As for the pictures, they are stored in JPG, and unfortunately do not support saving in RAW. Though I do understand why (think, a 41MP RAW image would be 60-90MB in size, basing it on the 36MP D800), it would have been nice if users are given that option.
Of course, not everything is a wonderland, and I found a few potential deal-breakers. First: lack of external storage support! This, IMHO, is a big concern, and is a head-scratcher on why they decided to do this. Remember, the camera stores the 41MP JPG image. I’m not sure if it also stores the 5MP thumbnail as well, or if it’s created on the fly, so for this article’s sake, I’ll assume the latter for the moment. A 41-megapixel image would be dancing somewhere between 19-30MB each. Add anywhere between 2-3MB if the thumbnail is indeed stored. That’s a lot of MB, and if you plan to go on a shooting spree (such as a photowalk, for example), and that internal storage will be gobbled up faster than you can say superfunkycalifragisexy. I really, REALLY cannot fathom why they decided to do this.
They can’t say that WP8 doesn’t support microSD cards (because even the lowly Lumia 620 does), so leaving out this feature will really affect the phone’s intended purpose. It would’ve been easier to swallow if WP8 supports USB On The Go, but since Microsoft is being a jack@$$ about not supporting it (they refuse to provide file managers for the platform), then diminishing storage space would indeed be a problem. Also, since you can’t BT/NFC/WiFi/upload the 41MP image, the only way to get it is to connect the phone to the desktop/laptop and transfer your pictures there. A higher internal memory would be nice, but the 64GB version is exclusive to a telco outside the country :( Crap :(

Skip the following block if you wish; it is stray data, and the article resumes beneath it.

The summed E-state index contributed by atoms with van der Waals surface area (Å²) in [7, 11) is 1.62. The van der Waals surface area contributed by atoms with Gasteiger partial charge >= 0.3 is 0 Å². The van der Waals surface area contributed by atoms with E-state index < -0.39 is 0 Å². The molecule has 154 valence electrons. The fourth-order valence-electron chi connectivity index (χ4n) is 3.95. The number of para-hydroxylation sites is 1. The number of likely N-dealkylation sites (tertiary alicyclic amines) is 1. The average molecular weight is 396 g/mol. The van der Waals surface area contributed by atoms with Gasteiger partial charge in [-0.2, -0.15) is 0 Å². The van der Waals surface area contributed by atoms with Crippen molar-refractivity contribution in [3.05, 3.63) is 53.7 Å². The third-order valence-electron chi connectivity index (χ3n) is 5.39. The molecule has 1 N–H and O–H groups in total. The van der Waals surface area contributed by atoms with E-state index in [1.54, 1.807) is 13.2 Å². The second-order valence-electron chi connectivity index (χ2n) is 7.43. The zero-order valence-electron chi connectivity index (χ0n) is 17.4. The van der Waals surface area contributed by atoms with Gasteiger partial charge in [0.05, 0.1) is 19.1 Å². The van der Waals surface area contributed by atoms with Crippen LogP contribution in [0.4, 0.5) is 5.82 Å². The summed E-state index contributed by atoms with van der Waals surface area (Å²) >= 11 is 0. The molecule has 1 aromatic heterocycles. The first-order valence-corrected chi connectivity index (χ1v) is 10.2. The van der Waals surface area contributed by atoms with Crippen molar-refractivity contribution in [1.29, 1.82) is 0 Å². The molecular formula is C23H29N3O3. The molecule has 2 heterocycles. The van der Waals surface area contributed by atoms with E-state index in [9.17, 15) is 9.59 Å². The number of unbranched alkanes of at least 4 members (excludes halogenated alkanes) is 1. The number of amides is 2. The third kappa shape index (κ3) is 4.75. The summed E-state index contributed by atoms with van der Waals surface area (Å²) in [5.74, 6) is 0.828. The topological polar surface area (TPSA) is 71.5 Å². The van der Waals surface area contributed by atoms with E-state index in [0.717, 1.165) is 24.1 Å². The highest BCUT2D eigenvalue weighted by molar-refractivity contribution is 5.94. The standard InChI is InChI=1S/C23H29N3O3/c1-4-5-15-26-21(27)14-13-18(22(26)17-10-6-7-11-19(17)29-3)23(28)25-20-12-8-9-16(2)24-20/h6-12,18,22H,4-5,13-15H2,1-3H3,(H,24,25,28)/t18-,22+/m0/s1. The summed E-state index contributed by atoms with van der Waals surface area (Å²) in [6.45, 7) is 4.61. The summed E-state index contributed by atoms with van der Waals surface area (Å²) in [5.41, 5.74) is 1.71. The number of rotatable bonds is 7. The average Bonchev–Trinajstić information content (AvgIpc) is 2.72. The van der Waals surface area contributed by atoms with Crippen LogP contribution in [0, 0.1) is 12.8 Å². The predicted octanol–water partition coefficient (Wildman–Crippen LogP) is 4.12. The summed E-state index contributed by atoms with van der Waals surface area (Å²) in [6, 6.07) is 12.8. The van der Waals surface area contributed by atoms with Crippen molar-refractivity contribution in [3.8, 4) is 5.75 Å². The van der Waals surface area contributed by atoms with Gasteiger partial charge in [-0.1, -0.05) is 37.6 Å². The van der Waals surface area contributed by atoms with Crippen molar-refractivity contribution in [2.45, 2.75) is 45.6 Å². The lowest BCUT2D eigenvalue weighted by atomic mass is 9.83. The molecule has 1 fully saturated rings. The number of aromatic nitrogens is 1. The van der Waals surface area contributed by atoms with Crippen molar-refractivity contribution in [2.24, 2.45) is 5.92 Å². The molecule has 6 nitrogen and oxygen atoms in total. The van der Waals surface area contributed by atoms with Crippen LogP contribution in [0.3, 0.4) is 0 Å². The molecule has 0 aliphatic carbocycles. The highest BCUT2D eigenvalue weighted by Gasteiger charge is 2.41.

The decision to go for non-replaceable batteries hurt this, too. Remember, this is more than just a camera. It has phone features, too, so that’ll still take pot shots at your battery life while you’re using the phone to take great pictures.
The other potential deal-breaker is the price: its SRP is 35,650 smackers, although it does come with a free battery grip which is valued at 4k. Even still, that a high price, although you do get a smartphone with the BEST camera to grace any smartphones, bar none. What’s rather unfortunate is that at the moment, no local telcos are carrying this phone, although Nokia said that they’re working with the telcos as of this moment.
Overall, my impression on Nokia Lumia 1020:
Pros: Absolutely GREAT camera, both hardware-wise and software-wise. Nothing in the smartphone arena beats it. It’s waaaaay above the competition. Greatly improved screen compared to the former flagship, the Lumia 920. Nokia HERE, ’nuff said. Great battery grip accessory.
Cons of Nokia Lumia 1020: non-expandable storage. non-replaceable battery. high price.
The first two caveats I have really hurt their moniker of putting the camera first. There’s a reason why cameras don’t come with non-expandable storage and non-removable battery. And although this is a smartphone, it’s easy to lose that thinking once you’re using this as a camera. Yes, it’s that good, and I promise you, you’ll be tempted to use it as such. Don’t get me wrong, you won’t replace your high-end gear anytime soon. Heck, my m43 cmaera’s IQ is still way better, especially when comparing the 5PM thumbnail to what I get with my E-M5. Even the four pro photographers who displayed their pictures in the gallery told us as such. BUT it is a good complement to your existing gear.
You can’t bring your DSLR anywhere, and I can honestly say that the same is true even with the mirrorless cameras. But you can bring your smartphone anywhere. there’s a saying in the photography world: The best camera for any given situation is the one that you’re currently carrying. Nokia could’ve hit a definitive home run if it didn’t falter in a couple of questionable design choices.
Then again, I’m just basing it on the (severely) limited time I had with the phone. We’re really hoping to get a review unit soon. Can’t wait to test it out on a serious street/food photography stint. Who know, maybe the first two caveats I have don’t turn out to be such a big issue after all. As for the first question I had at the start of this article, well, I’ve NEVER salivated this much on a Windows Phone! And I’m still wiping off a few saliva while typing this. Go figure!